Controlling access to medications.

    Answering my questions about what medications are effective for treating ailments.

    Answering my questions about interactions with other drugs,

    Answering my questions about dosages (frequency, what to do when If I miss a dose, etc)

    They also tend to be more knowledgable about what the drug does and it’s side effects than my doctor. (which makes sense since their primary focus is on drugs rather than general health)

    What they are not is diagnosticians. Nor do I believe they are equipped or qualified to tell me if a specific individual is in a high risk group for certain treatments. They don’t know my medical history and they don’t really perform exams.

  9. I have a British friend who was used a lot of Veganin – equivalent to Tylenol3. She asked me to get her some when I went over to the UK, and they’re sold OTC over there.

  10. Veganin is sold OTC in Canada as well. You have to sign for it though, or at least you do in Ontario.

    Antibiotic eardrops have the same status. They end up around half to two-thirds the price.

  11. “BTC” is on the way in the US – this has been in the works for some time. Probably will require some legislation, and will move forward in something like 2010.

    Recent news regarding FDA consideration of BTC proposals

    http://www.newsinferno.com/archives/2047

  12. Isaac – IIRC, the Brits were talking about putting a limit of 2 boxes per customer for each store. Not sure what good they thought it would do, though. Far as I know, codeine addicts are capable of walking 3 blocks to the next pharmacy.

    I’d heard from a friend who’s a pharmacist that there was a push to allow them to prescribe some meds, but I haven’t talked to him in a while.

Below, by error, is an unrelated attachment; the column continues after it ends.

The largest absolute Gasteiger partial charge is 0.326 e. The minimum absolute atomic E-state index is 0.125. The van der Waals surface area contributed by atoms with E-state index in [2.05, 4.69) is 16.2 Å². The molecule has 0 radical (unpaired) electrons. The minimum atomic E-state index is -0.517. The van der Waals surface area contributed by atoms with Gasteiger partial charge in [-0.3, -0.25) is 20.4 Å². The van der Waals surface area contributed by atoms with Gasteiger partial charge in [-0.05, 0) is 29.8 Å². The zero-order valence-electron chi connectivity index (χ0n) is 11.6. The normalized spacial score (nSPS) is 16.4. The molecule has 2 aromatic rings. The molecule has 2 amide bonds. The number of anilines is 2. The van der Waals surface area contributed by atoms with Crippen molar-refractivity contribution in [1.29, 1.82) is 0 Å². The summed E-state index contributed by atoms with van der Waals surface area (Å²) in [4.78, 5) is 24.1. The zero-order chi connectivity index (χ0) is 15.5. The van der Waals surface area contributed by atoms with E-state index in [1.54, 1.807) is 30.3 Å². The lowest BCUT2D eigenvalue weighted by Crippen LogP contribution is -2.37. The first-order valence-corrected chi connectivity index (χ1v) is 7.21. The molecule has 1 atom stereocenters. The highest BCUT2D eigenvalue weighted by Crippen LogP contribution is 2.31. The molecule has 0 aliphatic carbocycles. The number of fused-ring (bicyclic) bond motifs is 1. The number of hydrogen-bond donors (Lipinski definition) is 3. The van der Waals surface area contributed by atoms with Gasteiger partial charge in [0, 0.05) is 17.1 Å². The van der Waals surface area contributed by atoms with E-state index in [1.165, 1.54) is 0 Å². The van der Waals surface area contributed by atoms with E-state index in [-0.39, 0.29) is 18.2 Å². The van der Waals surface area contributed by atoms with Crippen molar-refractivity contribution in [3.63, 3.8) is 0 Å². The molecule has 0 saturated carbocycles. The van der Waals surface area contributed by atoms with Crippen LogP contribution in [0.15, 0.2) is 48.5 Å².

13. I have a British friend who was used a lot of Veganin – equivalent to Tylenol3. She asked me to get her some when I went over to the UK, and they’re sold OTC over there.

    Be careful, the DEA could arrest you and put you away for life if you try to bring a dangerous drug like that to the US.

  14. Baked

    What I didn’t make clear is that in Ontario Veganin et al are in a different class of drugs between OTC and prescription. You have to go to the pharmacists window and then sign for it while Sudafed, Aspirin and the like you can just get from the shelf and pay for in the checkout (unless they’ve got meth-paranoia there too).

    I think the pharmacist can limit how much you can buy at one time.

    I though about stocking up on Veganin and Bactracin eardrops on my last trip to Canad but thought better of it.

    Good thing to. I found out I was allergic to codeine the last time I got Vicodin.

  15. Isaac – Actually, I gleaned that they were in kind of a middle ground from your post. I suspect the Brits were moving to the same thing, especially if they were going to limit each patron to 2 boxes.

  16. FDA may not have the legal authority, but it already has an arrangement similar to BTC regarding marketing of thalidomide. FDA negotiated a New Drug Application (license for marketing in interstate commerce) for thalidomide contingent on its purveyor’s going only thru certain restricted channels. AFAIK there’s no legal authority to the restrictions, and the holder of the NDA could theoretically just ignore the restrictions and FDA couldn’t do anything about it legitimately but might be able to use some strong-arm tactics against it.